STEVE HAYES, SENIOR WRITER, THE WEEKLY STANDARD: Well I think what we saw from President Obama represented the slightest of shifts from what we have been getting out of the White House earlier today. If you listen to Robert Gibbs during his briefing. He seemed to almost concede that Hosni Mubarak was unlikely to survive this. He wouldn't say it outright but that was certainly the impression you got from listening to Gibbs. President Obama, in fact, said precisely the opposite. That he intends to work with Hosni Mubarak to implement the kinds of reforms that Mubarak spoke of in his speech.
I think the White House is just trying to figure out exactly what's happening on the ground here so that they can make their next step.
BAIER: OK, more from the all-stars on all of this -- the political implications, the policy implications -- and what it means broadly for the Middle East when we come back.
BAIER: You're looking live from the White House, President Obama just delivering a statement from the state dining room in which he said what's needed now are "concrete steps that advance the rights of the Egyptian people."
The U.S., of course, a big provider of aid to Egypt. The U.S. military provides $1.3 billion annually to Egypt, and USAID has provided more than $28 billion in economic and development assistance since 1975. Just last night, Vice President Biden was asked about Hosni Mubarak, the Egyptian president, he said, "I would not refer to him as a dictator." We're back with the panel. Steve?
HAYES: Well, in fact, he is a dictator and he has been for quite some time. What's most interesting about this especially in respect to his speech -- the Hosni Mubarak gave tonight. You've seen the people on the streets, you expect that they would react to that with some degree of skepticism. And the reason they would, is that they've heard these things before. Back in February of 2005, remember, Hosni Mubarak gave a speech in which he called for free and fair and open elections. And it made a huge international splash. It made a big splash in Egypt. The Egyptian press, Al-Ahram, a newspaper that's close to his government said it was the founding of a second republic in Egypt, that it was that big a deal that he had said these things, made these promises. And then, of course, he promptly jailed Ayman Nour, the chief opposition candidate, and brutally repressed people who were speaking out at the time.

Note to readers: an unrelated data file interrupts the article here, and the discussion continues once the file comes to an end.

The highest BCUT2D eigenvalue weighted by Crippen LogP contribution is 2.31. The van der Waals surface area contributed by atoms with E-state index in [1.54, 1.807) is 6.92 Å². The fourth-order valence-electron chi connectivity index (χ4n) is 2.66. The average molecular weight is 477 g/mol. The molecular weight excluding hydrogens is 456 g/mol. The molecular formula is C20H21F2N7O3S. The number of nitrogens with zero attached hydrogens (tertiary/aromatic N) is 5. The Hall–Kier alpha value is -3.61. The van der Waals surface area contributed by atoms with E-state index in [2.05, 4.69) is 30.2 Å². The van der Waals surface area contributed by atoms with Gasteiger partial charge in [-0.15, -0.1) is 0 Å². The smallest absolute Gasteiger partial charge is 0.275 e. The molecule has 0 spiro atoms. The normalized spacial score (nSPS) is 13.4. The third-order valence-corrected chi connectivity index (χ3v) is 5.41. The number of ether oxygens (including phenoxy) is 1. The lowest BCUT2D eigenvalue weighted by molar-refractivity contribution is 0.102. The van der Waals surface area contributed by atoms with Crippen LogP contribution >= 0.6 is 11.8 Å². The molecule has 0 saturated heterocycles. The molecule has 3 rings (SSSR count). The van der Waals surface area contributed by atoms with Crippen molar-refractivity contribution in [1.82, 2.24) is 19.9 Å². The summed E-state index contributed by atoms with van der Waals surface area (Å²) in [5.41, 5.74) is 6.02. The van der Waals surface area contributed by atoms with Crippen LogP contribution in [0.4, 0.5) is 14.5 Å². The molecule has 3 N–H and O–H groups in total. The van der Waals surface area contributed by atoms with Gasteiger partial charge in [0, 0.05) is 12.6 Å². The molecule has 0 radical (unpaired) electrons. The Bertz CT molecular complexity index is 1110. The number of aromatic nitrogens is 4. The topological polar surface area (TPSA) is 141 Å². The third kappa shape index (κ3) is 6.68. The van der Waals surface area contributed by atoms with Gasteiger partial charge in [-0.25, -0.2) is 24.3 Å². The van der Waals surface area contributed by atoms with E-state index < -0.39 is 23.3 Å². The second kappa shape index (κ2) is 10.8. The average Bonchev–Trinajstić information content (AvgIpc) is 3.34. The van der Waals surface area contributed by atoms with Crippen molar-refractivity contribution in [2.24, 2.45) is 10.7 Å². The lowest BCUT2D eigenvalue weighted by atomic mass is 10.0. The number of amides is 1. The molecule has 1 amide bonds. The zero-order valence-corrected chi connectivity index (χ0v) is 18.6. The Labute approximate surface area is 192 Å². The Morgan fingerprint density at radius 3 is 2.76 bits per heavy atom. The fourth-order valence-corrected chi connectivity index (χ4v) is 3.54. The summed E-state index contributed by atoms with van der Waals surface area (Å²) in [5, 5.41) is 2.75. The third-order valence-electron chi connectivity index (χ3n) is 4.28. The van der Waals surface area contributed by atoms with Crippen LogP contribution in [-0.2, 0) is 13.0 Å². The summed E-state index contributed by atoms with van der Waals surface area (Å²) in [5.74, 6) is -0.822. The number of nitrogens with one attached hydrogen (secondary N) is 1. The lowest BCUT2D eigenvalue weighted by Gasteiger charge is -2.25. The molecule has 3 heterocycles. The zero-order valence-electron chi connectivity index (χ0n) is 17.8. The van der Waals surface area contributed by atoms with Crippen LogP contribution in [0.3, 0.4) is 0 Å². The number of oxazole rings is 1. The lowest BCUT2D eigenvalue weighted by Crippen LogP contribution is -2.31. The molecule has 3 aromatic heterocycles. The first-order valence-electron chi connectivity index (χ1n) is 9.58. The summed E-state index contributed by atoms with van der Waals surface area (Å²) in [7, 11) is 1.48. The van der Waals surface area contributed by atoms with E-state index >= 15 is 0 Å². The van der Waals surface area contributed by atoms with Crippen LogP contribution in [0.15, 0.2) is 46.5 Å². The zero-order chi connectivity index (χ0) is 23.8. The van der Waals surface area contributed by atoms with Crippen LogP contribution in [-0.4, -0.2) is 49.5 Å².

So I think if you're on the street in Egypt, you look at what Mubarak is saying and you're saying I heard this before. We've seen the results. It hasn't, he hasn't done what he said he would do.
BAIER: Nia, we've talked about the administration trying to walk the line here. They did not. The president did not speak out very firmly against, about the protest in Tehran that were put down by the Iranian regime. And yet this is a U.S. ally, the U.S. needs in the Middle East. It's a tough line for the president.
HENDERSON: It's a tough line. And you've seen everyone in the administration walking a very thin tightrope here because Egypt has been a beacon of democracy in many ways in the Middle East, even though they haven't actually been fair, and now you've seen that these younger people who are poor and struggling with inequality are really the ones who are rising up against Mubarak here.
So, so, yeah, I think one of the things that was most surprising that came out of some of the news today is the re-questioning of aid and whether or not this is something that the U.S. will continue to do and perhaps it can be used as a stick in terms of forcing our regime change and reform there.